President Joe Biden’s signing of the Respect for Marriage Act offers Americans an opportunity to begin turning the page on the failed politics of the culture wars. Building a legislative consensus by pairing marriage equality with religious freedom protections shows that we, as a nation and as a people, can overcome seemingly intractable divides and resolve politically thorny policy issues if we simply exercise the political will to do so.
By proving that consensus around LGBTQ equality and religious freedom is possible, the Respect for Marriage Act is a vindication of the Utah compromise.
In 2015, Utah lawmakers and advocates for religious freedom and the LGBTQ community (including both authors of this article) came together to transcend political and policy divides and find a consensus agreement on LGBTQ nondiscrimination in employment and housing and religious freedom. Both LGBTQ and religious Utahns gained new legal protections for their lives and identities – the security of knowing they would remain free to live according to their deepest beliefs and most cherished values. While all sides made gains that served their interests, everyone ultimately had to make peace with the idea of a legislative compromise.
Predictably, extremists on both sides objected to Utah’s new law because it wasn’t pure according to their own lights. It offered genuine protections for the jobs and homes of LGBTQ Utahns on the one hand, and it protected the expression and conscience of religious Utahns in the workplace, marketplace and in public service on the other hand. Critics of Utah’s law sought to marginalize it and contain its spread. One of their major objections was their belief that this approach could only work in a place like Utah.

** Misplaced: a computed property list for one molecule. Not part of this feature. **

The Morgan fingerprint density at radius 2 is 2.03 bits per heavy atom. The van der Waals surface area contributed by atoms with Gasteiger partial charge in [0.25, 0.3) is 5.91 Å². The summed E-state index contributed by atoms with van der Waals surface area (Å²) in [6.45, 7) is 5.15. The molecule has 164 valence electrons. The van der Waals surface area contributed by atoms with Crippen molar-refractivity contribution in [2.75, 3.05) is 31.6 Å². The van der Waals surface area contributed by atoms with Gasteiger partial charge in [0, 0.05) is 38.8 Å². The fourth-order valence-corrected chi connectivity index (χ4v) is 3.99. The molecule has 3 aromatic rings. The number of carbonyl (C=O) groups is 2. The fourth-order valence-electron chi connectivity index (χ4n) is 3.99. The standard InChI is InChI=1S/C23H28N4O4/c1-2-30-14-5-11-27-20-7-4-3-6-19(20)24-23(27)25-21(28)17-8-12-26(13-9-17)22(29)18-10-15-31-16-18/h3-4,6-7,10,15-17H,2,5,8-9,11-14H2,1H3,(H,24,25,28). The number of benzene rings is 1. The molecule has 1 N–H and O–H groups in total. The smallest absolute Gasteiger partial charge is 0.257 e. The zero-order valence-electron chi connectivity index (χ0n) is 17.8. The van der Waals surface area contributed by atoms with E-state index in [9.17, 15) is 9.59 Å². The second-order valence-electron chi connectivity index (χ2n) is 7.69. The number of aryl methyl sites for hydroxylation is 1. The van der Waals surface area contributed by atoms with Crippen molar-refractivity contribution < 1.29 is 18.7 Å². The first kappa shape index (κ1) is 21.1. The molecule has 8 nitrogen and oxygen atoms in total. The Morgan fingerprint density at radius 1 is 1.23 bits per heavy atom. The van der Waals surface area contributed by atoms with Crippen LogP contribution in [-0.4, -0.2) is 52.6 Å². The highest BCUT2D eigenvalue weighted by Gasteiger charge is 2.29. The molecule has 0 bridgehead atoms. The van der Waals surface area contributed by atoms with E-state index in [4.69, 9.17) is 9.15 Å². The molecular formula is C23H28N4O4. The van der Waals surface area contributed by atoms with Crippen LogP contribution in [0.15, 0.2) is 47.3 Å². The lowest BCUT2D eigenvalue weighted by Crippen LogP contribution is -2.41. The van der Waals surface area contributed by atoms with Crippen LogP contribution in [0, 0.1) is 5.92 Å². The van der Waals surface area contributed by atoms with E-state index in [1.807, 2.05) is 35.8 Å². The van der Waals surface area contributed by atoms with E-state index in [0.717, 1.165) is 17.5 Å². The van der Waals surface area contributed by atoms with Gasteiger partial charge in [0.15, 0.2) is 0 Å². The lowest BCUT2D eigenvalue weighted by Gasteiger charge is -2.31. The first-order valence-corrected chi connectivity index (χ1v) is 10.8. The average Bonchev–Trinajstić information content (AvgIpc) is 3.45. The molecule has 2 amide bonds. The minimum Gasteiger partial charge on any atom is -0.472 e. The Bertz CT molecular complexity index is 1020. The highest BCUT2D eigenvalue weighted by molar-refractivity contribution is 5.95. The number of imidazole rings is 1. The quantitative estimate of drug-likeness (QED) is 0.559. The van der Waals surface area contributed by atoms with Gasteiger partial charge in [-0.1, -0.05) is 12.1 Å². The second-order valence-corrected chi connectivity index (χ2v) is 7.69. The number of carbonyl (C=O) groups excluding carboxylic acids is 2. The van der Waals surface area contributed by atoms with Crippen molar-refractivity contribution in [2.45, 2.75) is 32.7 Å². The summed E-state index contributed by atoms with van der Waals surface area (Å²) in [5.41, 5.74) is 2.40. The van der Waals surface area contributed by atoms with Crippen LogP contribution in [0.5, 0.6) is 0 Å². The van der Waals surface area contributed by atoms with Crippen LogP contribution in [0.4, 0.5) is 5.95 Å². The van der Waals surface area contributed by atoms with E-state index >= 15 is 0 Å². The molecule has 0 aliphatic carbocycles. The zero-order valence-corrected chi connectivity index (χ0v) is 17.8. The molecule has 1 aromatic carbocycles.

The success of the amended Respect for Marriage Act has proven that argument to be patently false. If the most divided and dysfunctional government in the nation – the U.S. Congress and the president – can find consensus on LGBTQ equality and religious freedom, can any elected body honestly say they can’t?
Certainly, enacting consensus policies through legislation is not easy. But the successful passage of the Respect for Marriage Act offers several lessons about what it takes to accomplish this feat.
First, we must elevate the stories and lives of the large proportion of the LGBTQ community who desire both equality and religious freedom. This includes much of the 56% of LGBTQ Americans who are religious. It also includes those whose loved ones are devout people of faith and whose rights they care about as much as their own.
Second, we must listen to and cultivate religious freedom advocates who recognize non-purist advances of religious freedom as genuine advances, not setbacks. Some proponents of religious freedom have fallen into the trap of viewing measures which strengthen religious freedom through legislative compromise as threats to religious freedom. Ironically, this often makes them one of the greatest obstacles to many potential advances for religious freedom.
Third, we need elected policymakers who are more committed to generating practical legal protections for LGBTQ Americans and religious Americans than they are to an extreme left or right political and policy agenda. The no-compromise approach leaves members of churches as well as LGBTQ Americans at risk and unprotected. That is unacceptable.
Finding legislative consensus requires us to set aside our prejudices – both those against LGBTQ Americans and those against religious Americans. But the Respect for Marriage Act shows it can be done. It remains to us to turn the page and find the next policy area where consensus and compromise will produce policy solutions for all Americans.
Derek Monson is Vice President of Policy for Sutherland Institute, a public policy think tank based in Salt Lake City. The Rev. Marian Edmonds-Allen is the executive director of Parity, a New York-based national nonprofit that works at the intersection of faith and LGBTQ+ concerns, and the director of Blessed by Difference, a project that seeks to promote curious and collaborative bridging across the LGBTQ+ and faith divide.